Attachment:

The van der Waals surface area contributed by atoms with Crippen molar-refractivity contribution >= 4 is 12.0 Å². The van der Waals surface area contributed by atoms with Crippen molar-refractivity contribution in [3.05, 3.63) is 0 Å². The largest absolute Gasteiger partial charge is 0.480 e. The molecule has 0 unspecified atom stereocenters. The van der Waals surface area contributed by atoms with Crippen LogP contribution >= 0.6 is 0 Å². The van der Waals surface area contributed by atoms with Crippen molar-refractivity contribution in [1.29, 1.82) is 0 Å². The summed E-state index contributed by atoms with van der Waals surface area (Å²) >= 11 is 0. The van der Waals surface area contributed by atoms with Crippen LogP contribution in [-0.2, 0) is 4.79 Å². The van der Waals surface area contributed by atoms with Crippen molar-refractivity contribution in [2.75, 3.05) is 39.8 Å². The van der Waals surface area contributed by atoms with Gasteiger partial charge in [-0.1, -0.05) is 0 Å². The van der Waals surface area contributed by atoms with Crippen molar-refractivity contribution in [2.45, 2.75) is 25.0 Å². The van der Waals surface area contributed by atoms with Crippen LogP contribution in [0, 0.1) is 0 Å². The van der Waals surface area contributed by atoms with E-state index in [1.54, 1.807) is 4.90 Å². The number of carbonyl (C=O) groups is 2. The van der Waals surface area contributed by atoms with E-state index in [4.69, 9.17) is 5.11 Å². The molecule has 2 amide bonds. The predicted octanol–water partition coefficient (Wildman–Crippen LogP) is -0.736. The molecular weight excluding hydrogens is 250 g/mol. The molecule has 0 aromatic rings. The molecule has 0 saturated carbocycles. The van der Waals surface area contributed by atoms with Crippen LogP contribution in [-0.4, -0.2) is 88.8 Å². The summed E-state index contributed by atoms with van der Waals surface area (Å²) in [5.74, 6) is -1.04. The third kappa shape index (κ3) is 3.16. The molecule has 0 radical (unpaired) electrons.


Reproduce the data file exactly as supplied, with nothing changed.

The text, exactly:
The van der Waals surface area contributed by atoms with Crippen molar-refractivity contribution >= 4 is 12.0 Å². The van der Waals surface area contributed by atoms with Crippen molar-refractivity contribution in [3.05, 3.63) is 0 Å². The largest absolute Gasteiger partial charge is 0.480 e. The molecule has 0 unspecified atom stereocenters. The van der Waals surface area contributed by atoms with Crippen LogP contribution >= 0.6 is 0 Å². The van der Waals surface area contributed by atoms with Crippen molar-refractivity contribution in [1.29, 1.82) is 0 Å². The summed E-state index contributed by atoms with van der Waals surface area (Å²) >= 11 is 0. The van der Waals surface area contributed by atoms with Crippen LogP contribution in [-0.2, 0) is 4.79 Å². The van der Waals surface area contributed by atoms with Crippen molar-refractivity contribution in [2.75, 3.05) is 39.8 Å². The van der Waals surface area contributed by atoms with Gasteiger partial charge in [-0.1, -0.05) is 0 Å². The van der Waals surface area contributed by atoms with Crippen molar-refractivity contribution in [2.45, 2.75) is 25.0 Å². The van der Waals surface area contributed by atoms with Crippen LogP contribution in [0, 0.1) is 0 Å². The van der Waals surface area contributed by atoms with E-state index in [1.54, 1.807) is 4.90 Å². The number of carbonyl (C=O) groups is 2. The van der Waals surface area contributed by atoms with E-state index in [4.69, 9.17) is 5.11 Å². The molecule has 2 amide bonds. The predicted octanol–water partition coefficient (Wildman–Crippen LogP) is -0.736. The molecular weight excluding hydrogens is 250 g/mol. The molecule has 0 aromatic rings. The molecule has 0 saturated carbocycles. The van der Waals surface area contributed by atoms with Crippen LogP contribution in [-0.4, -0.2) is 88.8 Å². The summed E-state index contributed by atoms with van der Waals surface area (Å²) in [5.74, 6) is -1.04. The third kappa shape index (κ3) is 3.16. The molecule has 0 radical (unpaired) electrons.